Pseudoarchaeology is an umbrella term for all activities that claim to be archaeological but in fact violate commonly accepted archaeological practices. It includes much fictional archaeological work (discussed above), as well as some actual activity. Many non-fiction authors have ignored the scientific methods of processual archaeology
, or the specific critiques of it contained in post-processualism
An example of this type is the writing of Erich von Däniken
. His Chariots of the Gods
(1968), together with many subsequent lesser-known works, expounds a theory of ancient contacts between human civilisation on Earth and more technologically advanced extraterrestrial civilisations. This theory, known as palaeocontact theory
, is not exclusively Däniken's nor did the idea originate with him. Works of this nature are usually marked by the renunciation of well-established theories on the basis of limited evidence, and the interpretation of evidence with a preconceived theory in mind.
Stela of a king named Adad-Nirari. Object stolen from the Iraq National Museum in the looting in connection with the Iraq war
Looting of archaeological sites by people in search of hoards
of buried treasure is an ancient problem. For instance, many of the tombs of the Egyptian pharaohs
were looted in antiquity. The advent of archaeology has made ancient sites objects of great scientific and public interest, but it has also attracted unwelcome attention to the works of past peoples. A brisk commercial demand for artefacts encourages looting and the illicit antiquities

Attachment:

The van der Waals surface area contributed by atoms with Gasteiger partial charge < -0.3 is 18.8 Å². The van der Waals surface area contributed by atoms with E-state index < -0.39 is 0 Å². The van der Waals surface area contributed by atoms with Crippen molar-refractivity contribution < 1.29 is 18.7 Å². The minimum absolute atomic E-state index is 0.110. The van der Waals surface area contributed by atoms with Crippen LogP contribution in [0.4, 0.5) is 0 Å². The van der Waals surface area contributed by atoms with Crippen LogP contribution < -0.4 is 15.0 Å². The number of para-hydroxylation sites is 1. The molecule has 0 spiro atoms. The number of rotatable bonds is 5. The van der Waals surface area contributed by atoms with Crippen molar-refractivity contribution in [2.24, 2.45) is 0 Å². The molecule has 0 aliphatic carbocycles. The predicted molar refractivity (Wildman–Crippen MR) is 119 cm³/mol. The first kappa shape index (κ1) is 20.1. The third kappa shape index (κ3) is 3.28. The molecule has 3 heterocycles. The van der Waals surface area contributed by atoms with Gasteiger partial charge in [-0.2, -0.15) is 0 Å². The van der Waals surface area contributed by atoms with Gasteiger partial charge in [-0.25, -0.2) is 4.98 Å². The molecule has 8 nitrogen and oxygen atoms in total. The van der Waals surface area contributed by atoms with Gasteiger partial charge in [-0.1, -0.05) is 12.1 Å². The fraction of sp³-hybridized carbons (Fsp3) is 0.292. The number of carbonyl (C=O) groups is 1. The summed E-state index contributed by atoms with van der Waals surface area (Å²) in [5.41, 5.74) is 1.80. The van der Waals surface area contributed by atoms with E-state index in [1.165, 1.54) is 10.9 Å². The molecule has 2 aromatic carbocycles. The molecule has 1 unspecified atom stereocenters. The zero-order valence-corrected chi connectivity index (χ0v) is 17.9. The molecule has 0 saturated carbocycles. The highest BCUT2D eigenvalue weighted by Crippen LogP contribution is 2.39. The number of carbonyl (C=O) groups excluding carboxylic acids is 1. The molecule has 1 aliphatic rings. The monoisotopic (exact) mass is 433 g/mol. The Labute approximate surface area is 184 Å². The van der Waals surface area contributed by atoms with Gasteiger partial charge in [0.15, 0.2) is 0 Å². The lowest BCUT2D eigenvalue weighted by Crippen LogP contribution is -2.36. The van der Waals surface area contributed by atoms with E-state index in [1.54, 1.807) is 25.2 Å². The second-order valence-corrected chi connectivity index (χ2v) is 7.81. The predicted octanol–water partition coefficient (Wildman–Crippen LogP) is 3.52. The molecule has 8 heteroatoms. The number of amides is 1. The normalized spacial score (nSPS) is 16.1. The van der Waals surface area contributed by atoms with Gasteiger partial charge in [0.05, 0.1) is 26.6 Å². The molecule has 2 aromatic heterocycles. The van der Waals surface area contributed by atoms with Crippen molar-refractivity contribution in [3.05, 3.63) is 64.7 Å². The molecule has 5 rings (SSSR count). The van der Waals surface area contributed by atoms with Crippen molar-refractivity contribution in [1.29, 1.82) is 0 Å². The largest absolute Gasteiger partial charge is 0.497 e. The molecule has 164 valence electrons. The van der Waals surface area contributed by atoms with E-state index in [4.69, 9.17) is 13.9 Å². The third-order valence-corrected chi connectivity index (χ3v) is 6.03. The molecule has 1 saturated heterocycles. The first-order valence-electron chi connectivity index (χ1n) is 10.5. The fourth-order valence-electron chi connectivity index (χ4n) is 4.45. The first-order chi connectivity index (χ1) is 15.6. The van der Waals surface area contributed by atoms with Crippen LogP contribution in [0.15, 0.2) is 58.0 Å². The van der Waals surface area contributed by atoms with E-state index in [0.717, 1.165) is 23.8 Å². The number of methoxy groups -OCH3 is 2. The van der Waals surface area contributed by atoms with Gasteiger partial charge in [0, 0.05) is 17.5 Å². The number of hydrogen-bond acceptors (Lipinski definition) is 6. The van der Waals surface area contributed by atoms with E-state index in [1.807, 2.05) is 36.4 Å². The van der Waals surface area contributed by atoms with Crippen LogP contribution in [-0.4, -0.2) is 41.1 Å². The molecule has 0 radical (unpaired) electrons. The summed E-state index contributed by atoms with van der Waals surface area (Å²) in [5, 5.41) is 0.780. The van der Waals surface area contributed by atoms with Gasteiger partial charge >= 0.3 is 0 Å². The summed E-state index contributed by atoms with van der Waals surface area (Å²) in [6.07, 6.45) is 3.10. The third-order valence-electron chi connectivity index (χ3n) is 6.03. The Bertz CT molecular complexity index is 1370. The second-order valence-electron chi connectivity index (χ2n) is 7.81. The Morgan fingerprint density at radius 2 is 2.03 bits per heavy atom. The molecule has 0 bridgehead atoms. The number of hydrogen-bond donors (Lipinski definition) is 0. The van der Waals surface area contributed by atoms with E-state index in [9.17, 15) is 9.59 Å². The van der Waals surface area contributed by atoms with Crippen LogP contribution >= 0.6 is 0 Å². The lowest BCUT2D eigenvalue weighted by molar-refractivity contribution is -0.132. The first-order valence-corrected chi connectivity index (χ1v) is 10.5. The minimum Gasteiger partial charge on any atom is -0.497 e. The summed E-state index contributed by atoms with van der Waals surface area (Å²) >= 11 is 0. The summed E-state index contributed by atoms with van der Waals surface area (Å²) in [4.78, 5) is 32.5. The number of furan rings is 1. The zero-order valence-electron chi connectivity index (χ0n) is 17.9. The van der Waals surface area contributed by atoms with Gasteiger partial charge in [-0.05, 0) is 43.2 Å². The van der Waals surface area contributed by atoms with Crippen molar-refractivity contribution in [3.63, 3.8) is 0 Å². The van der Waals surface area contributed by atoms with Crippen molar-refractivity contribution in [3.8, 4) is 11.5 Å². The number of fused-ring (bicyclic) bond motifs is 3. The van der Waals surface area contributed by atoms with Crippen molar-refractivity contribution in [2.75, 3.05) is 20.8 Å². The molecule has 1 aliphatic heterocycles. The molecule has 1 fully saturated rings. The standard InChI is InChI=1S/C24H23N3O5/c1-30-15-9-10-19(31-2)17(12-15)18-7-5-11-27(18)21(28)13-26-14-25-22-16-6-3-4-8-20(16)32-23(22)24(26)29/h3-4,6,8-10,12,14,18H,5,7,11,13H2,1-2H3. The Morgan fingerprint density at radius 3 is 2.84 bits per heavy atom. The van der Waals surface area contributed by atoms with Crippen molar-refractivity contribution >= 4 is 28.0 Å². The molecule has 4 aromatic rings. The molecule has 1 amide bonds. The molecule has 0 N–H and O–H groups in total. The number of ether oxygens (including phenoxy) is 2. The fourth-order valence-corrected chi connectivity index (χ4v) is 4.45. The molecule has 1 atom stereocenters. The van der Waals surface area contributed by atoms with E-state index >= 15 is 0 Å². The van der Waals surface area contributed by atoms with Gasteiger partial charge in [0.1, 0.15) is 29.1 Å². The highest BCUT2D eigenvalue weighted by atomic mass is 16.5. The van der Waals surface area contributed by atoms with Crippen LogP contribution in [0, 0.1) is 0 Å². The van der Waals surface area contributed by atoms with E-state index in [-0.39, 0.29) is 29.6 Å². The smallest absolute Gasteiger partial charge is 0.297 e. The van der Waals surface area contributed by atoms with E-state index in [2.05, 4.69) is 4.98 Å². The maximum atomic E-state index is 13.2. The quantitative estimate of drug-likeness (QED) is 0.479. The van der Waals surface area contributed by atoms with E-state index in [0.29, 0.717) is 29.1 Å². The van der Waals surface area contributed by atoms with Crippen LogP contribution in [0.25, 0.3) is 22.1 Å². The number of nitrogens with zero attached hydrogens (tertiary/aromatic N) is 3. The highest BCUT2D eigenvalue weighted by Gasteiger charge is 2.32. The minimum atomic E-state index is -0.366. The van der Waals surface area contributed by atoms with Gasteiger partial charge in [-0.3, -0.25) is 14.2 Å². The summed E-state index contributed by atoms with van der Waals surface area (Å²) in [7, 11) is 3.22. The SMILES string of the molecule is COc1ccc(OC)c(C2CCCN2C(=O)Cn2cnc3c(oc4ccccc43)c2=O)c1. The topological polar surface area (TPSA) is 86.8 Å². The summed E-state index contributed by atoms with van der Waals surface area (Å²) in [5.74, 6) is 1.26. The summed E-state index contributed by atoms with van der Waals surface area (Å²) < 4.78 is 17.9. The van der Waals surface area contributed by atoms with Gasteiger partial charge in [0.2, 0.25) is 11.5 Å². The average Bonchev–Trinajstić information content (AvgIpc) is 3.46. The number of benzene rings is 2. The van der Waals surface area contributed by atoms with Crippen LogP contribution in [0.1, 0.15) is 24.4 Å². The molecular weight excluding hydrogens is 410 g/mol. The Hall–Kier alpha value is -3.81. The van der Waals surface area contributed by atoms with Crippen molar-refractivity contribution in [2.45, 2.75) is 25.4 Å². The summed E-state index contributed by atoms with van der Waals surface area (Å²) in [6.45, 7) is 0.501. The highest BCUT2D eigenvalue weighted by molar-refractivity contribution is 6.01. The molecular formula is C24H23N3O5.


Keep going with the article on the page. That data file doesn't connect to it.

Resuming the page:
trade, which smuggles items abroad to private collectors. Looters damage the integrity of a historic site, deny archaeologists valuable information that would be learnt from excavation, and are often deemed to be robbing local people of their heritage.
The popular consciousness often associates looting with poor Third World
countries. Many are former homes to many well-known ancient civilizations but lack the financial resources or political will to protect even the most significant sites. Certainly, the high prices that intact objects can command relative to a poor farmer's income make looting a tempting financial proposition for some local people. However, looting has taken its toll in places as rich and populous as the United States and Western Europe as well. Abandoned towns of the ancient Sinagua
people of Arizona
, clearly visible in the desert landscape, have been destroyed in large numbers by treasure hunters. Sites in more densely populated areas farther east have also been looted. Where looting is proscribed by law it takes place under cover of night, with the metal detector
a common instrument used to identify profitable places to dig.
Motivated by a desire to halt looting, curb pseudoarchaeology, and to secure greater public funding and appreciation for their work, archaeologists are mounting public-outreach campaigns. They seek to stop looting by informing prospective artefact collectors of the provenance of these goods, and by alerting people who live near archaeological sites of the threat of looting and the danger that it poses to science and their own heritage. Common methods of public outreach include press releases and the encouragement of school field trips to sites under excavation.
The final audience for archaeologists' work is the public and it is increasingly realised that their work is ultimately being done to benefit and inform them. The putative social benefits of local heritage awareness are also being promoted with initiatives to increase civic and individual pride through projects such as community excavation projects and better interpretation and presentation of existing sites